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Hollywood torn over production shutdown amid rising COVID cases

Hollywood’s biggest film and TV studios are temporarily halting production as the coronavirus pandemic continues to mushroom in Los Angeles county, leading to rising anxieties over the future of Tinseltown.

On Monday, Netflix joined a growing number of studios, including CBS TV Studios, Warner Bros. TV and Universal TV, to dim the lights until mid-January.

Some Hollywood insiders are lamenting that the shutdown could prove untenable if it extends beyond two weeks. Others, however, are worried for their safety even as productions have put in place COVID regulations.

“Southern California hospitals are facing a crisis the likes of which we have never seen before,” said Gabrielle Carteris, president of SAG-AFTRA, the union representing actors.

“Patients are dying in ambulances waiting for treatment because hospital emergency rooms are overwhelmed,” Carteris said, cautioning Tinseltown from resuming work. “This is not a safe environment for in-person production right now.”

But one TV producer, who asked to remain anonymous, told Variety that the situation is more complicated.

“The cupboards are bare and there is too much money at stake,” the producer said, referring to the dearth of new TV and movies.

Weighing the consequences, the producer added: “We’ve somehow convinced ourselves that we can do this safely. Are we doing it safely? We are being incentivized to believe that we are. So I think everyone is going to continue to take calculated risks.”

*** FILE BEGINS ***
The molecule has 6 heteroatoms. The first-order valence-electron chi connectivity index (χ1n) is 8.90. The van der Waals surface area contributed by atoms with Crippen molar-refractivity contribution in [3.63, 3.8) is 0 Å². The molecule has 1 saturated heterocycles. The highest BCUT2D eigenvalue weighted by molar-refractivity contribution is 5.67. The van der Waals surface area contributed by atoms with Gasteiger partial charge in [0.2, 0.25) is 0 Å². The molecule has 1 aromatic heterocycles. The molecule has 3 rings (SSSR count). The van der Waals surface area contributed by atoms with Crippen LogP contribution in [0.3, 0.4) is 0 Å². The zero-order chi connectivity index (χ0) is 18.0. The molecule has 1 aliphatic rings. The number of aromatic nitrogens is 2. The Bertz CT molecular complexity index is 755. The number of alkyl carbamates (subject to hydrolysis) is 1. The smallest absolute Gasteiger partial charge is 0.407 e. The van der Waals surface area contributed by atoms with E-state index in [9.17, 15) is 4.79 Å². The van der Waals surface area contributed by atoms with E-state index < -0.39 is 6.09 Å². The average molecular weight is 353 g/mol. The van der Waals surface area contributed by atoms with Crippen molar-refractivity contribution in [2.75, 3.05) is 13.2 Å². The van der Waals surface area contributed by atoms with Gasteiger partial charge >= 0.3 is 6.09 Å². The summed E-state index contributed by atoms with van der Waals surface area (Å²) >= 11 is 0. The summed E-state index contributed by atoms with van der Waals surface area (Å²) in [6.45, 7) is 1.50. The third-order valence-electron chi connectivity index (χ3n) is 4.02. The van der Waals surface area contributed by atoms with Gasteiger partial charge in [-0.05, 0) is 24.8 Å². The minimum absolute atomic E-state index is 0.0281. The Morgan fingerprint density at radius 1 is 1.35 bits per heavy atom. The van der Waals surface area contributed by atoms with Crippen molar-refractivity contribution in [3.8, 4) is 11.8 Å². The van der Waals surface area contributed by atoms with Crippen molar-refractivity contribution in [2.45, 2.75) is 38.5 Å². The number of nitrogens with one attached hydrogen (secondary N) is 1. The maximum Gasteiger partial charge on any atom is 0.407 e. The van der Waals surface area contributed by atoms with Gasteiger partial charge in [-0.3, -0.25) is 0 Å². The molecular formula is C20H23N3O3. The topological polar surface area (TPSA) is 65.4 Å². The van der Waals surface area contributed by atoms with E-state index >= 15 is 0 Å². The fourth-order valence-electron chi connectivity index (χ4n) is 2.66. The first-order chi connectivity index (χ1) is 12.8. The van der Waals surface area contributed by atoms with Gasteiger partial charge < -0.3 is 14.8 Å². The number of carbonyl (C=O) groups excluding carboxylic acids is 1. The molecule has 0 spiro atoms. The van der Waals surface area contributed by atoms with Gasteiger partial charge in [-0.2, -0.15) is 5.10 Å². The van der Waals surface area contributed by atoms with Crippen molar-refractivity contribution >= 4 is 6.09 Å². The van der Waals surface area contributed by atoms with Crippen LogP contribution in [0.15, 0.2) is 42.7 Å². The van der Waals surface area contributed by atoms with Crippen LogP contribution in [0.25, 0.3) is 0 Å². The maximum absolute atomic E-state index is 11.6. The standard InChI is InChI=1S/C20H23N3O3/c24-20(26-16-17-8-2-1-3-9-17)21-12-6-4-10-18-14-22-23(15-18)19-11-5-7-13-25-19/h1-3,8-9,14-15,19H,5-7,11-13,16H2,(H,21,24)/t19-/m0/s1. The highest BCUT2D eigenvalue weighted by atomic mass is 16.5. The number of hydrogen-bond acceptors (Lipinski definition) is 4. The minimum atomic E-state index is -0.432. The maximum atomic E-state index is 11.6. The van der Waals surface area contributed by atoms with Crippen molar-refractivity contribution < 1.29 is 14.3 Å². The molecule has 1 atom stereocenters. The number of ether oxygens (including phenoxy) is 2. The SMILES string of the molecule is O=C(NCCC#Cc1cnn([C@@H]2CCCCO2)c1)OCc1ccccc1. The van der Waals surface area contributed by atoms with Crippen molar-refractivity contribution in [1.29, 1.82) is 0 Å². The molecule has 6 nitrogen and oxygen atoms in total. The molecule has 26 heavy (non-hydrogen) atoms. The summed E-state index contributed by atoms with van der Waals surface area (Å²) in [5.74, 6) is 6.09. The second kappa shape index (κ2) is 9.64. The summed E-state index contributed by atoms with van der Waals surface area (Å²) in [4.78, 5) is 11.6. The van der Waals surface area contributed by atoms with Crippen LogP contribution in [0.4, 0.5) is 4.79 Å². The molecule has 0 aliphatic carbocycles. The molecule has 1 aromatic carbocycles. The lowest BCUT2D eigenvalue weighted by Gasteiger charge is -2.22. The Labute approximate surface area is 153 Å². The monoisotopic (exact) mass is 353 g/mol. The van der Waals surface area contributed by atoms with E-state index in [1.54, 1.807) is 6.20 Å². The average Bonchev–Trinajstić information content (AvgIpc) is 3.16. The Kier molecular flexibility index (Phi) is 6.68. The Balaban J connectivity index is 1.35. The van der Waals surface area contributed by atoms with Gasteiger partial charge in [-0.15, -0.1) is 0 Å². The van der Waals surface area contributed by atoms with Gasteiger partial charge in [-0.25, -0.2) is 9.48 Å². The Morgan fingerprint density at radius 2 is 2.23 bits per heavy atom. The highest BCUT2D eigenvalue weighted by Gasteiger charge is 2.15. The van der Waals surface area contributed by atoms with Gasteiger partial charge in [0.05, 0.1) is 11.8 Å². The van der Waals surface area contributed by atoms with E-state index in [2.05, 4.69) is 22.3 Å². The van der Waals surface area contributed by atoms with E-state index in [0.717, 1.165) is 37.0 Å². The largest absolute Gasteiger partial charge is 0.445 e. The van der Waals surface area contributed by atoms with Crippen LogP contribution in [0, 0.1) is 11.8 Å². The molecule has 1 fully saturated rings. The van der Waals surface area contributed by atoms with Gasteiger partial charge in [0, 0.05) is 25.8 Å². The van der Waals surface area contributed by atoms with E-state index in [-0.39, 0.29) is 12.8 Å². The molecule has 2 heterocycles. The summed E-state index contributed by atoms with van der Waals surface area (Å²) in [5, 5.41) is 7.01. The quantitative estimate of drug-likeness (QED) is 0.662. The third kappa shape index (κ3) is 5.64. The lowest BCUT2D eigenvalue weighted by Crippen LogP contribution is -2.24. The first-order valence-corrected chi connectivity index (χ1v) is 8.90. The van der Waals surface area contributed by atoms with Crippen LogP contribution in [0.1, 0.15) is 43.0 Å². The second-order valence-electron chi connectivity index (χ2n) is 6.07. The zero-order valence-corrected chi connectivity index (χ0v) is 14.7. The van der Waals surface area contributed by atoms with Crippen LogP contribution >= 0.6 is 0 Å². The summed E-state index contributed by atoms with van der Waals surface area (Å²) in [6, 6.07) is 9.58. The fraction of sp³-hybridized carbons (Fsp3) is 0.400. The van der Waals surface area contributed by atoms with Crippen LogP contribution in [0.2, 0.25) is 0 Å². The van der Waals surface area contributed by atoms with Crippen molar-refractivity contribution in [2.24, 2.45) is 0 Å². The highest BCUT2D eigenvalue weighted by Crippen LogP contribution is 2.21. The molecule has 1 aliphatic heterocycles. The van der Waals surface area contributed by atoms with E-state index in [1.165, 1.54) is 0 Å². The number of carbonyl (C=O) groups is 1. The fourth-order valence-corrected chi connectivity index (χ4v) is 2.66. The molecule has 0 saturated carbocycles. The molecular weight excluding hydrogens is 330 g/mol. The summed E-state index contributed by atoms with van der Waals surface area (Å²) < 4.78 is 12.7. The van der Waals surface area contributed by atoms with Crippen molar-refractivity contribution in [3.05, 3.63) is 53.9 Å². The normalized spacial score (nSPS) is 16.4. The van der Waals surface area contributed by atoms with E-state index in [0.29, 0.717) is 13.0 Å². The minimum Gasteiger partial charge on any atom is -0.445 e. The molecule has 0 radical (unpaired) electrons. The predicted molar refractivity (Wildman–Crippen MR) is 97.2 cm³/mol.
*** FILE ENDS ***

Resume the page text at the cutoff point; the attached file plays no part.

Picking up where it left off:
Even with 1 in 5 Los Angeles residents testing positive for the coronavirus, amounting to around 10,000 new cases daily in the county plagued by more than 800,000 cases, sources said there’s more concern over the day-to-day situation than a total shutdown similar to that of the spring of 2020.

That shutdown crushed film and TV industry in LA during the second quarter of 2020 with productions plummeting 98 percent versus the year-ago period, to just 194 shoot days, marking the “lowest filming levels on record,” a FilmLA study said.

In order to get back to work, studios put in place stringent safety measures on set last summer. They included routine cast and crew testing, COVID compliance officers, mandatory mask-wearing on set and assigned zones to regulate contact.

But even with such measures, production staffs have still contracted the virus. For example NBC’s “Mr. Mayor,” Warner Bros.’ “Lucifer,” and both “Mythic Quest: Raven’s Banquet” and “Young Sheldon,” which are produced at the CBS lot, logged positive COVID cases into the double digits.

Hollywood agents, who rely on getting their clients work to keep money flowing, brushed off the current state of the business, calling the halt in production more of a “blip” than a prelude to a larger shutdown.

Agents told Variety that studios are trying to “ease public concerns” with the pause, and that a temporary production hiatus won’t materially affect workflow on shows.

However, if things continue to deteriorate, various guild unions around town could intervene in a significant way by calling for a complete shutdown of physical production.

SAG-AFTRA national executive director David White said that while the on-set COVID measures are largely working, his union is “very concerned” about the situation and is “constantly monitoring” it.

“We want the industry to thrive,” said White. “We want members to be able to put food on the table for their families.”

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